As the event’s 4th January start approaches, the commando teams at Peugeot, Red Bull and Total have ticked practically all the boxes of their respective checklists, and the revelation of the Peugeot 2008 DKR’s definitive livery was one of them. After spending seven months robed in black, the French engineers’ creation has now swapped its carbon finish for a far racier look based on a combination of blue, white and red which confirms that its competitive debut is imminent.
"It looks far more aggressive like this," observes Cyril Despres who is unaccustomed to such stylish colour schemes on such a big surface area of bodywork. Meanwhile, Stéphane Peterhansel was swift to note the practical side of the design for him and his co-driver: "The fact that the part around the cockpit has been finished in white is an excellent way to protect us from the heat. I’ve competed in a car with a black roof and I can tell you that it makes a big difference."
The thousands of kilometres the Peugeot 2008 DKR has covered in Morocco in recent months have boosted the morale of all those involved in this bold project. "The results of our test programme show that our technical concept is well founded," notes Peugeot Sport Director Bruno Famin. "That said, this car is at a very early stage of its development, so it is important to remain cautious. Although we have big ambitions for this adventure, we are still tackling it with a great deal of humility. By deciding to kick off our cross-country rally programme with the toughest event imaginable, we will no doubt come across unforeseen obstacles and problems. It is consequently important to take things one step at a time. For our first attempt, our main objective is to get as many cars as possible as far as we possibly can."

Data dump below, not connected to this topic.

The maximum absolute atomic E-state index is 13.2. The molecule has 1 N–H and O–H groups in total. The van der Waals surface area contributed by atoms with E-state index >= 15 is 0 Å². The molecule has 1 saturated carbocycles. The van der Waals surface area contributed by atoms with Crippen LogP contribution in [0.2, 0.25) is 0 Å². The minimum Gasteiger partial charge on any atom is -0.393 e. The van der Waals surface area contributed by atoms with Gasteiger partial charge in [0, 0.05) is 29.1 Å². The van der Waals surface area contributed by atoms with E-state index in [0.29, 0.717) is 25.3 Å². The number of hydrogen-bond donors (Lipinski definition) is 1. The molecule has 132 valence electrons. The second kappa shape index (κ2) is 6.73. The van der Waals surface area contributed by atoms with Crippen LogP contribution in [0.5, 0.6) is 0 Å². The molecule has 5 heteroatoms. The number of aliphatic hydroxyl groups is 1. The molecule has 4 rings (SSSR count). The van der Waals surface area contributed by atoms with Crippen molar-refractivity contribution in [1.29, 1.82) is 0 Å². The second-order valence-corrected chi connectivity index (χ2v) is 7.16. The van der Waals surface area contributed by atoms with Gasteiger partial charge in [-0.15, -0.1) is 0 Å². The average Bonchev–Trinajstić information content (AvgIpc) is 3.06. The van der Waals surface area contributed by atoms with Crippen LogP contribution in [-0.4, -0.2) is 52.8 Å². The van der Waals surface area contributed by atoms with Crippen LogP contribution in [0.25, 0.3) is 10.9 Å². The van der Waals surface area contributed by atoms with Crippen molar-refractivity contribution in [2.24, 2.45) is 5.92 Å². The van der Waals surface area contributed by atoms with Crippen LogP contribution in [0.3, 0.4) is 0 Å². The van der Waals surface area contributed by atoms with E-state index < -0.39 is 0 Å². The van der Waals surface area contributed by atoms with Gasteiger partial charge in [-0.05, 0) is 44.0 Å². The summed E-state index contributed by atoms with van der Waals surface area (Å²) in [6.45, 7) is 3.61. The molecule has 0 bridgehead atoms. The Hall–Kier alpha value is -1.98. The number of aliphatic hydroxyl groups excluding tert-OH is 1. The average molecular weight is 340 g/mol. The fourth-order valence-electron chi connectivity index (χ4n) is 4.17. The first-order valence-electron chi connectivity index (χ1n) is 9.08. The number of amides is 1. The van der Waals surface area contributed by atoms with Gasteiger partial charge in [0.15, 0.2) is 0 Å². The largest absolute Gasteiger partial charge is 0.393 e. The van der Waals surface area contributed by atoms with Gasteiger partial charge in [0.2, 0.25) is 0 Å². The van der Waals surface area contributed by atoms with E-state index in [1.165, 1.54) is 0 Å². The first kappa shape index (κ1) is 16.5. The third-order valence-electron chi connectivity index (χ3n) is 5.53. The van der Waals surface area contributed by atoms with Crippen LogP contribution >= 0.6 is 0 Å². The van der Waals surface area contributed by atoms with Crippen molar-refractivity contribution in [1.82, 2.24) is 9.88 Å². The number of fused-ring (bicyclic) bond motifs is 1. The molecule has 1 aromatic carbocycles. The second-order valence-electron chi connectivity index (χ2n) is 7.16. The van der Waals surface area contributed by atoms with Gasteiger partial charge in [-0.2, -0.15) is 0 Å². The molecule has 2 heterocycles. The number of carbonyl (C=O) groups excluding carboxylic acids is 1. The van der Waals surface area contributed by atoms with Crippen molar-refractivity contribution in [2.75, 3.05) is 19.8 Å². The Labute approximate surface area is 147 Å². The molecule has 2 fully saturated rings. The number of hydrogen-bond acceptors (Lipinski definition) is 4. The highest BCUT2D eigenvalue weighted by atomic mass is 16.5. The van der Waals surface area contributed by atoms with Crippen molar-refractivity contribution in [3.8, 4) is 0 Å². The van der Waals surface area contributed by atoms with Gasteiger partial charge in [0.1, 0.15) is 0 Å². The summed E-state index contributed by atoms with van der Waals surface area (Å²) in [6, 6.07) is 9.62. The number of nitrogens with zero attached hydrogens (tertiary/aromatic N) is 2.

Carlos Sainz, whose development skills are widely acclaimed, and who has driven every type of car, is fully behind the Peugeot 2008 DKR’s technical concept: "The team has come up with a unique, innovative car which promises to be extremely versatile for the different types of terrain we are likely to come across. The concept works well. The test programme has shown that it is a very fast machine, although it is obviously difficult to be 100 percent sure of its reliability at this early stage."
With just 48 days to go until the start of January’s Dakar, the team faces a busy final countdown. On 20th November, the service trucks carrying all the necessary equipment and spares will be loaded onto the ship that will take them to Argentina. After that, the three rally cars will be built in readiness for their journey to South America by airfreight after one final test in Morocco, at the beginning of December. Meanwhile, the crews are due to undergo an intensive mechanical training course in order to prepare them for any emergency work they may need to carry out during the rally’s marathon leg when third-party servicing is prohibited.